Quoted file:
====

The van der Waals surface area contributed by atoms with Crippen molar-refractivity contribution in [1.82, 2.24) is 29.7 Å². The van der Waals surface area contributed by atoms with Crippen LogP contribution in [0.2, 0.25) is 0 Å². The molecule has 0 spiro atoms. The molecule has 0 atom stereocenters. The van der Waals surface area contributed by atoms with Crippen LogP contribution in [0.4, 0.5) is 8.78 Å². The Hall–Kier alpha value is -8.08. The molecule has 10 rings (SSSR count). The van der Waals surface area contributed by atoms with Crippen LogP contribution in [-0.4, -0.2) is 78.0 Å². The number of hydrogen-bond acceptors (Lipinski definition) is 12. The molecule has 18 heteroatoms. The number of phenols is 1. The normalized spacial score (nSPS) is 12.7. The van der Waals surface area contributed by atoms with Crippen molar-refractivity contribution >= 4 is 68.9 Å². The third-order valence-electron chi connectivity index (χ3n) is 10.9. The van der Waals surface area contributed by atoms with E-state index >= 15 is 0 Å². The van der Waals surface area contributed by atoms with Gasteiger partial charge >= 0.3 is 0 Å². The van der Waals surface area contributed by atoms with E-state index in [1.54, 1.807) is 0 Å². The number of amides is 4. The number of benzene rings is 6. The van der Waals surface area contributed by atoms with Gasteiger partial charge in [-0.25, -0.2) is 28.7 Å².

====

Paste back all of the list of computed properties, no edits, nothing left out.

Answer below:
The van der Waals surface area contributed by atoms with Crippen molar-refractivity contribution in [1.82, 2.24) is 29.7 Å². The van der Waals surface area contributed by atoms with Crippen LogP contribution in [0.2, 0.25) is 0 Å². The molecule has 0 spiro atoms. The molecule has 0 atom stereocenters. The van der Waals surface area contributed by atoms with Crippen LogP contribution in [0.4, 0.5) is 8.78 Å². The Hall–Kier alpha value is -8.08. The molecule has 10 rings (SSSR count). The van der Waals surface area contributed by atoms with Crippen LogP contribution in [-0.4, -0.2) is 78.0 Å². The number of hydrogen-bond acceptors (Lipinski definition) is 12. The molecule has 18 heteroatoms. The number of phenols is 1. The normalized spacial score (nSPS) is 12.7. The van der Waals surface area contributed by atoms with Crippen molar-refractivity contribution >= 4 is 68.9 Å². The third-order valence-electron chi connectivity index (χ3n) is 10.9. The van der Waals surface area contributed by atoms with E-state index >= 15 is 0 Å². The van der Waals surface area contributed by atoms with Gasteiger partial charge >= 0.3 is 0 Å². The van der Waals surface area contributed by atoms with E-state index in [1.54, 1.807) is 0 Å². The number of amides is 4. The number of benzene rings is 6. The van der Waals surface area contributed by atoms with Gasteiger partial charge in [-0.25, -0.2) is 28.7 Å².